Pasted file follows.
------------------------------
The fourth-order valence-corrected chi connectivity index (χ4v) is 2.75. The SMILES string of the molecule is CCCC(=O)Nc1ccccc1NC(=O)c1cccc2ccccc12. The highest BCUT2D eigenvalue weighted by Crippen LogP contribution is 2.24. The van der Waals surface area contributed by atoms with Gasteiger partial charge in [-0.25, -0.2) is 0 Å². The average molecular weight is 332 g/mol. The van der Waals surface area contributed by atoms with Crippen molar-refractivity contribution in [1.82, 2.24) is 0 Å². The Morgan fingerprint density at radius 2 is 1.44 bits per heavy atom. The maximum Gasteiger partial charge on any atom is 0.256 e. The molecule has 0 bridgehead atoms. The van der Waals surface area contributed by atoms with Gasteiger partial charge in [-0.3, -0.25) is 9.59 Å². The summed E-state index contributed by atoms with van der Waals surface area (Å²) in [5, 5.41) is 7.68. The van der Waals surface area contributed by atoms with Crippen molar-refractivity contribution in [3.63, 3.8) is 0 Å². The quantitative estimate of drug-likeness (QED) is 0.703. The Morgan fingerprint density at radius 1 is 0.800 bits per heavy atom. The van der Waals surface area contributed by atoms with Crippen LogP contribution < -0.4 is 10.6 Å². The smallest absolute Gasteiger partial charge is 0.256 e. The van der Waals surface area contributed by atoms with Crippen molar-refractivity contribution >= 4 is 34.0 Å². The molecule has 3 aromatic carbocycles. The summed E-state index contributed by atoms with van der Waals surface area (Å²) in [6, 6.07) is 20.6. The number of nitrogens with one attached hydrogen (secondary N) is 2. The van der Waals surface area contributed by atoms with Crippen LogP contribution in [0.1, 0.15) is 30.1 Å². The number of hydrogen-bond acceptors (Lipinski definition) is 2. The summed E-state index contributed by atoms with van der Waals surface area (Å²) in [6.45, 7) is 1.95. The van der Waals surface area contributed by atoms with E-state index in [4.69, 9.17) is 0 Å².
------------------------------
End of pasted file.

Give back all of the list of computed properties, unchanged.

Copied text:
The fourth-order valence-corrected chi connectivity index (χ4v) is 2.75. The SMILES string of the molecule is CCCC(=O)Nc1ccccc1NC(=O)c1cccc2ccccc12. The highest BCUT2D eigenvalue weighted by Crippen LogP contribution is 2.24. The van der Waals surface area contributed by atoms with Gasteiger partial charge in [-0.25, -0.2) is 0 Å². The average molecular weight is 332 g/mol. The van der Waals surface area contributed by atoms with Crippen molar-refractivity contribution in [1.82, 2.24) is 0 Å². The Morgan fingerprint density at radius 2 is 1.44 bits per heavy atom. The maximum Gasteiger partial charge on any atom is 0.256 e. The molecule has 0 bridgehead atoms. The van der Waals surface area contributed by atoms with Gasteiger partial charge in [-0.3, -0.25) is 9.59 Å². The summed E-state index contributed by atoms with van der Waals surface area (Å²) in [5, 5.41) is 7.68. The van der Waals surface area contributed by atoms with Crippen molar-refractivity contribution in [3.63, 3.8) is 0 Å². The quantitative estimate of drug-likeness (QED) is 0.703. The Morgan fingerprint density at radius 1 is 0.800 bits per heavy atom. The van der Waals surface area contributed by atoms with Crippen LogP contribution < -0.4 is 10.6 Å². The smallest absolute Gasteiger partial charge is 0.256 e. The van der Waals surface area contributed by atoms with Crippen molar-refractivity contribution >= 4 is 34.0 Å². The molecule has 3 aromatic carbocycles. The summed E-state index contributed by atoms with van der Waals surface area (Å²) in [6, 6.07) is 20.6. The number of nitrogens with one attached hydrogen (secondary N) is 2. The van der Waals surface area contributed by atoms with Crippen LogP contribution in [0.1, 0.15) is 30.1 Å². The number of hydrogen-bond acceptors (Lipinski definition) is 2. The summed E-state index contributed by atoms with van der Waals surface area (Å²) in [6.45, 7) is 1.95. The van der Waals surface area contributed by atoms with E-state index in [4.69, 9.17) is 0 Å².